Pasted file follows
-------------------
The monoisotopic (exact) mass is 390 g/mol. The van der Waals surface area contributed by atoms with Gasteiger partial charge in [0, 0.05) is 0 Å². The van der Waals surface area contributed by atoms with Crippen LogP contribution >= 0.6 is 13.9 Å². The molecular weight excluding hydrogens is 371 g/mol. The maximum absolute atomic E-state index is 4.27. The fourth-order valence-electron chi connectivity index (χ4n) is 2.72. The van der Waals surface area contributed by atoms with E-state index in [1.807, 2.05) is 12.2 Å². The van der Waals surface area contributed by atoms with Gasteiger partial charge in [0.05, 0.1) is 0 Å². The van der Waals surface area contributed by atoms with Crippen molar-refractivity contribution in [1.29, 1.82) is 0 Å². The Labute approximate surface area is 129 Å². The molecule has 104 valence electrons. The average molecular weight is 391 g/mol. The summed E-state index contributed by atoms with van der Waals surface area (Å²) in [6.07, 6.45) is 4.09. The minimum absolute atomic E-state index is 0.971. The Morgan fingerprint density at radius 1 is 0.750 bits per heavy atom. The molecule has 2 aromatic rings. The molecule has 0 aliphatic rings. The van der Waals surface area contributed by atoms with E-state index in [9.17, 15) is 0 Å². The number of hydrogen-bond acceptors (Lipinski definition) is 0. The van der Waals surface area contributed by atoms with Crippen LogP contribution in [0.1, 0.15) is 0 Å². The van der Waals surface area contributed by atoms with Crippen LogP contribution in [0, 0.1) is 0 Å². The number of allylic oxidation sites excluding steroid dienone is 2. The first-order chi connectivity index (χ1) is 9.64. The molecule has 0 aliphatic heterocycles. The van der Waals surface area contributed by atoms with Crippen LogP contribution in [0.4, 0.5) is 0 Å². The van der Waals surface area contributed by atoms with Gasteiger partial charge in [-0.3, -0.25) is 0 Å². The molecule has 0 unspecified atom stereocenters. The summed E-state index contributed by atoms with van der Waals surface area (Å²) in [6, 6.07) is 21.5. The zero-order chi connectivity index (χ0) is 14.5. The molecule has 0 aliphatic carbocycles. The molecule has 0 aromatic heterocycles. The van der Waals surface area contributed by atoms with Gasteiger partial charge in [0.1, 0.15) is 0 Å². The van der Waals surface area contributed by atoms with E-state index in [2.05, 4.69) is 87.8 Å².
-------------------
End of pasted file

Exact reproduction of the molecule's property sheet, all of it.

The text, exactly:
The monoisotopic (exact) mass is 390 g/mol. The van der Waals surface area contributed by atoms with Gasteiger partial charge in [0, 0.05) is 0 Å². The van der Waals surface area contributed by atoms with Crippen LogP contribution >= 0.6 is 13.9 Å². The molecular weight excluding hydrogens is 371 g/mol. The maximum absolute atomic E-state index is 4.27. The fourth-order valence-electron chi connectivity index (χ4n) is 2.72. The van der Waals surface area contributed by atoms with E-state index in [1.807, 2.05) is 12.2 Å². The van der Waals surface area contributed by atoms with Gasteiger partial charge in [0.05, 0.1) is 0 Å². The van der Waals surface area contributed by atoms with Crippen molar-refractivity contribution in [1.29, 1.82) is 0 Å². The Labute approximate surface area is 129 Å². The molecule has 104 valence electrons. The average molecular weight is 391 g/mol. The summed E-state index contributed by atoms with van der Waals surface area (Å²) in [6.07, 6.45) is 4.09. The minimum absolute atomic E-state index is 0.971. The Morgan fingerprint density at radius 1 is 0.750 bits per heavy atom. The molecule has 2 aromatic rings. The molecule has 0 aliphatic rings. The van der Waals surface area contributed by atoms with E-state index in [9.17, 15) is 0 Å². The number of hydrogen-bond acceptors (Lipinski definition) is 0. The van der Waals surface area contributed by atoms with Crippen LogP contribution in [0.1, 0.15) is 0 Å². The van der Waals surface area contributed by atoms with Crippen LogP contribution in [0, 0.1) is 0 Å². The number of allylic oxidation sites excluding steroid dienone is 2. The first-order chi connectivity index (χ1) is 9.64. The molecule has 0 aliphatic heterocycles. The van der Waals surface area contributed by atoms with Crippen LogP contribution in [0.4, 0.5) is 0 Å². The van der Waals surface area contributed by atoms with Gasteiger partial charge in [-0.3, -0.25) is 0 Å². The molecule has 0 unspecified atom stereocenters. The summed E-state index contributed by atoms with van der Waals surface area (Å²) in [6, 6.07) is 21.5. The zero-order chi connectivity index (χ0) is 14.5. The molecule has 0 aliphatic carbocycles. The molecule has 0 aromatic heterocycles. The van der Waals surface area contributed by atoms with Gasteiger partial charge in [0.1, 0.15) is 0 Å². The van der Waals surface area contributed by atoms with E-state index in [2.05, 4.69) is 87.8 Å².